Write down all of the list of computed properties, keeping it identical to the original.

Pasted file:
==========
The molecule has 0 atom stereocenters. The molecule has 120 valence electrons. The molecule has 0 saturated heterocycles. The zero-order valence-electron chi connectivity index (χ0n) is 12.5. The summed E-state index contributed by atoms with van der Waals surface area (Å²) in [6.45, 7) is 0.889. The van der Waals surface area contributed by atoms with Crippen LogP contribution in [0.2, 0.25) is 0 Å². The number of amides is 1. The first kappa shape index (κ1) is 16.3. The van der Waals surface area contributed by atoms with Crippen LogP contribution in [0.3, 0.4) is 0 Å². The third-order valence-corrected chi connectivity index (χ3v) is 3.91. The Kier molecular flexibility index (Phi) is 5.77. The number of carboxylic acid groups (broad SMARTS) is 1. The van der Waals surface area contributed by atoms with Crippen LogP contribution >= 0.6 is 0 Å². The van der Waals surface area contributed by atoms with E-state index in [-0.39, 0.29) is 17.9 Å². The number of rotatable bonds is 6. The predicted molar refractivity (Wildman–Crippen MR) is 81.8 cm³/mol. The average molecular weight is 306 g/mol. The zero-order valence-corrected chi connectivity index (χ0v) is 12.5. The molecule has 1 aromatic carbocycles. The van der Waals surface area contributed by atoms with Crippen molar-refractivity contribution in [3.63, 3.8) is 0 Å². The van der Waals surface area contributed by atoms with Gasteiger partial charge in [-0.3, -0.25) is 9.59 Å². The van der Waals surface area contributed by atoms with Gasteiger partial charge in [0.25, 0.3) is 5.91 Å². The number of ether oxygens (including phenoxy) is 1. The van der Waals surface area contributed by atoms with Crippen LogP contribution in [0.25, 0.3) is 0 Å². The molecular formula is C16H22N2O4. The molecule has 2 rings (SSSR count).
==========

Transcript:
The molecule has 0 atom stereocenters. The molecule has 120 valence electrons. The molecule has 0 saturated heterocycles. The zero-order valence-electron chi connectivity index (χ0n) is 12.5. The summed E-state index contributed by atoms with van der Waals surface area (Å²) in [6.45, 7) is 0.889. The van der Waals surface area contributed by atoms with Crippen LogP contribution in [0.2, 0.25) is 0 Å². The number of amides is 1. The first kappa shape index (κ1) is 16.3. The van der Waals surface area contributed by atoms with Crippen LogP contribution in [0.3, 0.4) is 0 Å². The third-order valence-corrected chi connectivity index (χ3v) is 3.91. The Kier molecular flexibility index (Phi) is 5.77. The number of carboxylic acid groups (broad SMARTS) is 1. The van der Waals surface area contributed by atoms with Crippen LogP contribution >= 0.6 is 0 Å². The van der Waals surface area contributed by atoms with E-state index in [-0.39, 0.29) is 17.9 Å². The number of rotatable bonds is 6. The predicted molar refractivity (Wildman–Crippen MR) is 81.8 cm³/mol. The average molecular weight is 306 g/mol. The zero-order valence-corrected chi connectivity index (χ0v) is 12.5. The molecule has 1 aromatic carbocycles. The van der Waals surface area contributed by atoms with Crippen molar-refractivity contribution in [3.63, 3.8) is 0 Å². The van der Waals surface area contributed by atoms with Gasteiger partial charge in [-0.3, -0.25) is 9.59 Å². The van der Waals surface area contributed by atoms with Gasteiger partial charge in [0.25, 0.3) is 5.91 Å². The number of ether oxygens (including phenoxy) is 1. The van der Waals surface area contributed by atoms with Crippen LogP contribution in [0.25, 0.3) is 0 Å². The molecular formula is C16H22N2O4. The molecule has 2 rings (SSSR count).